Relative ease of playing a trumpet vs cornet

Discussion in 'Trumpet Discussion' started by Blind Bruce, Aug 27, 2009.

  1. rowuk

    rowuk Moderator Staff Member

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    I think that the cornet can be easier if one is able to turn the macho off and get REALLY sensual. There is something erotic about playing cornet. Why do you think that the famous solos all have cadenzas with a high note at the end? EARGASM!

    The only lesson is that you need is "do not try and blow the braces off of the horn!"
     
  2. Bob Grier

    Bob Grier Forte User

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    I play all 3 a lot. They are different. I can't say one is easier than the other. You don't need a reason to get a cornet and flugel. You're a trumpet player! You don't need any stinking excuses. (Apologies to mexican stereotypes). I would go ahead and buy the best you can afford. You'll play better, enjoy it more and save money in the long run.
     
  3. Pedal C

    Pedal C Mezzo Forte User

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    They all play differently, so at first it may seem more difficult, but as you gain more comfort on a new instrument, the difficulty will usually fade. Each has it's own idiosyncrasies and strengths, but I can't really say that one or the other is objectively harder or easier.
     
  4. ComeBackKid

    ComeBackKid Fortissimo User

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    Bruce,

    When I look at your list of horns, two of them provide an excellent reference point from which to address your question - at least as far as a Cornet goes. I have not played a Flugelhorn but I think that issue is separate. As far as a pocket trumpet goes, my opinion is that a cornet provides the compactness for which most people buy a pocket trumpet but a cornet is a REAL instrument, can be played in real gigs, is more sturdy, more musical - just all around more useful. So I would say save the money that you would spend on a pocket trumpet and buy a very nice cornet.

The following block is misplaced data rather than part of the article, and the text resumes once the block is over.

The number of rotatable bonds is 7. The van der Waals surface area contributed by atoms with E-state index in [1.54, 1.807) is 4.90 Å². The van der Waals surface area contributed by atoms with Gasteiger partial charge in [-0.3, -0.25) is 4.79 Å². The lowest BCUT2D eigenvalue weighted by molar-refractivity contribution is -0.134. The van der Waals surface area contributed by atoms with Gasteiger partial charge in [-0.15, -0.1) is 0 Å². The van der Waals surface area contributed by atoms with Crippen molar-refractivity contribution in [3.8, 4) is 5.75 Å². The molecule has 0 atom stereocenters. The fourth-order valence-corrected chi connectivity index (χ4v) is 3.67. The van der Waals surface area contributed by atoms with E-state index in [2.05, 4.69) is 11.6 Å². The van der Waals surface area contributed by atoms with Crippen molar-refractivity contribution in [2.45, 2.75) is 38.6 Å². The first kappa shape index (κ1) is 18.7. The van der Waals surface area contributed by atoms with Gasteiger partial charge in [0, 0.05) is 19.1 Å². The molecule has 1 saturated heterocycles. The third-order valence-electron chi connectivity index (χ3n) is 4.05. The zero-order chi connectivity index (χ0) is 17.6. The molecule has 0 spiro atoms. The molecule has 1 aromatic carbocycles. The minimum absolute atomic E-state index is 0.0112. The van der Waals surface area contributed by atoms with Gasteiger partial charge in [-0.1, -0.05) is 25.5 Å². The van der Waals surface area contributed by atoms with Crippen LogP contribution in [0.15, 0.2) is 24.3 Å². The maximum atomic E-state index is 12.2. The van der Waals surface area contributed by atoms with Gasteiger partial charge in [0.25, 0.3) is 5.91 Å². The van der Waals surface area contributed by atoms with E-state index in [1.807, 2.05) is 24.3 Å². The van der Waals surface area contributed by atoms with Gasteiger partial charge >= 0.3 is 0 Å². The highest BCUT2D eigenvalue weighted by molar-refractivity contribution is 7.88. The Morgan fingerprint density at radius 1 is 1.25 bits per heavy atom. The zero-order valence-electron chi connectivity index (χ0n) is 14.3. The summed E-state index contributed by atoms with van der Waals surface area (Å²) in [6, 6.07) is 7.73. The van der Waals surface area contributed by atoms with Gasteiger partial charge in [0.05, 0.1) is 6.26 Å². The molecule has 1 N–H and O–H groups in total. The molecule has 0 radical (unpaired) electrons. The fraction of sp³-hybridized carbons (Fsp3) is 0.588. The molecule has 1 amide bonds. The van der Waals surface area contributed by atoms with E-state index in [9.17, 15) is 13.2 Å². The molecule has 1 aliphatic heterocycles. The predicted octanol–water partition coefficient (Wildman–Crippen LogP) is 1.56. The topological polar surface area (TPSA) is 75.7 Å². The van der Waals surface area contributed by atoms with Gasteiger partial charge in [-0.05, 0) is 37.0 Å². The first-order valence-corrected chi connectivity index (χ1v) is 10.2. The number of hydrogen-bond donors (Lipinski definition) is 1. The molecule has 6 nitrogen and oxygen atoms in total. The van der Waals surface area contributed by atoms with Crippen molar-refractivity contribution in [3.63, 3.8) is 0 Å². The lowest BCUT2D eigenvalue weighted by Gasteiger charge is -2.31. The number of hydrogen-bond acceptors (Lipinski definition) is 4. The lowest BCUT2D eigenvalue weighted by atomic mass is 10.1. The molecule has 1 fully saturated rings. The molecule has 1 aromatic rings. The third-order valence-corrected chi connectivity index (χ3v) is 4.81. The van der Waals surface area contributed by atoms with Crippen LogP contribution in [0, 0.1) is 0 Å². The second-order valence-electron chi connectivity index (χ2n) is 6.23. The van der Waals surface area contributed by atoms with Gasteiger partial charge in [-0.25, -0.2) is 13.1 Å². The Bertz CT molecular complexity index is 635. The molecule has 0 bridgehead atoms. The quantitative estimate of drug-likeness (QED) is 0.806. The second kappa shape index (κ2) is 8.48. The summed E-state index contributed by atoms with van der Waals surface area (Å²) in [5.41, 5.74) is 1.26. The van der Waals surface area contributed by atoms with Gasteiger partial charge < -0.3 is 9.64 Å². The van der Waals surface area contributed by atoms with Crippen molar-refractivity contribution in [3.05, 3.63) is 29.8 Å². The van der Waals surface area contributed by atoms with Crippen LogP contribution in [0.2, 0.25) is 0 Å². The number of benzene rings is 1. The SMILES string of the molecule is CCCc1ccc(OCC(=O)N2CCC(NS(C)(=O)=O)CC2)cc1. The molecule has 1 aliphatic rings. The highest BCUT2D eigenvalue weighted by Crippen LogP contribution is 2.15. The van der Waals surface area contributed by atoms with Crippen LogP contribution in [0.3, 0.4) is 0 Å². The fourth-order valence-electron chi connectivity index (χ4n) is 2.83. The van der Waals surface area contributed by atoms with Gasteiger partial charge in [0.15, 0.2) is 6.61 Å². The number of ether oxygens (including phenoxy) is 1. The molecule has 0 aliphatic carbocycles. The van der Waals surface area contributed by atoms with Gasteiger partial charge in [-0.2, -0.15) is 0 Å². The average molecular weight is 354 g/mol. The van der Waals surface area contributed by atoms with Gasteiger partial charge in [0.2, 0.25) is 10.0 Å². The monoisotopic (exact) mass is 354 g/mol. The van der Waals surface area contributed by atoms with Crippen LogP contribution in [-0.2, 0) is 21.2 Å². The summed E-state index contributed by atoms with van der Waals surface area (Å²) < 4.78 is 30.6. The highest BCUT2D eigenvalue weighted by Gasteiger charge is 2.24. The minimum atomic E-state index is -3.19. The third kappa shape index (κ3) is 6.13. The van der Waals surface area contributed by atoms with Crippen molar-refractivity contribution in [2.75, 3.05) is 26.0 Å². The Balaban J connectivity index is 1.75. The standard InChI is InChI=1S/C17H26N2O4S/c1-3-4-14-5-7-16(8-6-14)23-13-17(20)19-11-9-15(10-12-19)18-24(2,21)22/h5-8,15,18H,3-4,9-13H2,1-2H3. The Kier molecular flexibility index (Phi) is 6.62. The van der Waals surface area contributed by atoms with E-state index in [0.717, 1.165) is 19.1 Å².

That brings us back to your trumpets and how they can provide insights into the issues of a cornet. I see that you have a Yamaha 2320 and an Olds special. I have the same trumpets (except my Yamaha is a 232) and I have a cornet equivalent to each one. Both my Yamaha cornet and my Olds Special cornet are easier to play than the corresponding trumpet - including the upper registers. They have a different sound so they are useful for different situations than the trumpet. Mine are both beautiful instruments which someone could easily mistake for new. And - the best part - each one was under $200. You can easily find a very nice Olds Ambassador for around $100 and those things are bulletproof.

    I also have a beautiful Holton C605 with a shepards crook bell and with the right mouthpiece, it actually sounds somewhat like a Flugelhorn. I paid around $200 for it so something like that could save you that cost, as well. So, the point is, cornets are wonderful instruments if, as Rowuk says, you can put aside the 'Macho factor' and just enjoy the sound. But, as Dale and Glen have pointed out, you will then definitely catch the 'shiny brass object' syndrome (AKA the 'N+1 virus') like the rest of us.
     
  5. Jim Kot

    Jim Kot New Friend

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    Hey Bruce in a Peg, what Dale says and the same can be said about the Flugel. Lay back on the air power because you don't have blow the stand over. Just think nice sexy thought and make her speak.
     
  6. tranqB

    tranqB New Friend

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    Because cornet is a conical instrument it creates a sine x/x wave were x is the variation in apex. Cylindrical trumpets are purely sinusoidal. with regards to tone ..the cornet creates higher amplitude overtones near the fundamental than a trumpet.
     

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